For the wheat in the recipe i had used bread flour - I know it's approximately the equivalent to German type 550. But what about the rye? Without thinking I had taken what I had: whole rye flour. And there it was! With help from Wikipedia I found out that German rye type 1150 was an "in between" white and whole rye. After some calculations I believed I could substitute type 1150 with a mix of 52% whole rye + 48% white rye. (I had some white rye from testing NYBakers recipes, but didn't use it).

Finally, why had the bread on the photo such dramatic cracks, and mine only puny little tears? I found the answer to this question in a TFL post, about proofing a boule on a baking sheet seamside up, not down - to achieve just such a distinct pattern!

So I tried the "Hearty Rye from Hamburg" again, with these modifications. I also changed the temperatures and baking times to the ones I use for "Feinbrot" and many other lean German mixed rye wheat breads.

I liked this result much better:

It also tasted better - according to my husband this was: "the best bread you ever made"! (He is the best of all husbands - he says that every time, when he likes a new bread).

Hearty Rye from Hamburg - crumb

This is my recipe adaptation:

HEARTY RYE FROM HAMBURG

STARTER
60 g rye sourdough starter (100%)
100 g water, lukewarm
100 g whole rye flour
 
DOUGH
270 g water (95 F)
6 g instant yeast
all starter
110 g whole rye flour
140 g white rye flour
175 g bread flour
13 g salt

 

DAY 1
Prepare starter.

DAY 2
Dissolve yeast in warm water. Add to all other ingredients in mixer bowl. Mix at low speed for 1 - 2 min. until all comes together. Let rest for 5 min.

Knead at medium-low speed for 2 min., adjusting with water, if necessary. Dough should still be sticky. Resume kneading for another 4 min., the last 20 sec. at medium-high speed.

Transfer dough to lightly floured surface. Stretch and fold 4 times, with 10 min. intervals (total time 40 min.) After last S & F, refrigerate overnight.


DAY 3
Remove dough from refrigerator 2 hours before using.

Preheat oven to 500 F/260 C, including steam pan.

Shape dough into boule, place seam side UP on parchment lined sheet pan. Proof at room temperature for 45 - 60 min., or until dough has grown 1 1/2 times, and surface shows distinct cracks.

Bake 10 min. at 475 F/250 C, steaming with 1 cup boiling water, then reduce heat to 425 F/220 C and bake for another 10 min. Rotate bread and remove steam pan. Continue baking for 20 - 30 min (internal temperature 200 F/93 C).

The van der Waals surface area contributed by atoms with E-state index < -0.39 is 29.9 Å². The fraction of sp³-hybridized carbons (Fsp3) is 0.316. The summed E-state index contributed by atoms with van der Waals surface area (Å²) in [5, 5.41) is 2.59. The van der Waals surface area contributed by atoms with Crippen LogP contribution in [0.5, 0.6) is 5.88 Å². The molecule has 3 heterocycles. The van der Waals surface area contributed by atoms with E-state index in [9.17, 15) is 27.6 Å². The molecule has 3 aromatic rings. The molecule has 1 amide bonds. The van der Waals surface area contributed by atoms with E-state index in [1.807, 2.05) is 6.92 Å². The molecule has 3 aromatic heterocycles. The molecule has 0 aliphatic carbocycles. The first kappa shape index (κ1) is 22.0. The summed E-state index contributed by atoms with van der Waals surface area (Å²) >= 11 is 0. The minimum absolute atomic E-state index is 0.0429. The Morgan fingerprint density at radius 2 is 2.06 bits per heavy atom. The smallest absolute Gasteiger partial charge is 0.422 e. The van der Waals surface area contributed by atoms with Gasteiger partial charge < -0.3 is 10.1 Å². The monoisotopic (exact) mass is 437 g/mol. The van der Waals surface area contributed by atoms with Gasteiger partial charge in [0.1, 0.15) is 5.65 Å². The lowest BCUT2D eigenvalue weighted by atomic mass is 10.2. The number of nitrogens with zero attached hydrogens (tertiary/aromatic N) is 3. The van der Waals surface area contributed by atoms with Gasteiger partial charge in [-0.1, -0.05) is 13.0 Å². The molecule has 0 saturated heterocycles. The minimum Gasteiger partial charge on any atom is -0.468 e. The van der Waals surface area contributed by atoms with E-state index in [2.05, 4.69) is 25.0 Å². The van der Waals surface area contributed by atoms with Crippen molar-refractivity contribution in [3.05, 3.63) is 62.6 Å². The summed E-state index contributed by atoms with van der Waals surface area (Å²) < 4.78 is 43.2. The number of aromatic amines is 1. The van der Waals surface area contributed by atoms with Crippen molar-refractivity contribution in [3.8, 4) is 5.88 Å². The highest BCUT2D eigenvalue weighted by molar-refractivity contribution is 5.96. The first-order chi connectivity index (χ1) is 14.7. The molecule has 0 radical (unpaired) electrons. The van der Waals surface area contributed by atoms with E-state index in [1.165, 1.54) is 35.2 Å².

Let cool on wire rack.

UPDATE 10/15/11: in the meantime I made a side by side comparison with American medium rye (a lighter variety, not a medium grind!) and imported (so to speak) German Typ 1150. American medium rye is a perfect substitute for German medium rye types 1150 or 1370, and my sample tasted even better: http://www.thefreshloaf.com/node/25482/who-winner-medium-rye-comparison


Comments

Mebake's picture
Mebake

All look so nice Karin! Rye is so tricky, you have to watch your dough like a hawk, and mixing has to be subtle yet effective. I guess you know all that, but as you know bakeries in germany are professional in Ryes.


No matter, yours is satisfying to the eyes as nourishing to the tummy, Karin..


khalid

PMcCool's picture
PMcCool

And some good-looking bread, too.  When you bake this again, as I presume you will, you can also try proofing the dough in a banneton. 


If you want to see the cracks opening as it proofs, place it in the banneton seam side up.  This will require that you turn it out of the banneton, seam side down, then turn it again onto the baking sheet, seam side up.


Conversely, if watching the seams open during proofing isn't that important to you, proof it seam side down.  Then you can turn it directly from the banneton onto a piece of parchment so that the seam side is up.


I'm not sure which approach will give you the most open cracking of the loaf's surface.  One way to encourage the cracks is to dust the dough lightly with rye flour before closing the seams at the end of shaping the boule.


Paul

hanseata's picture
hanseata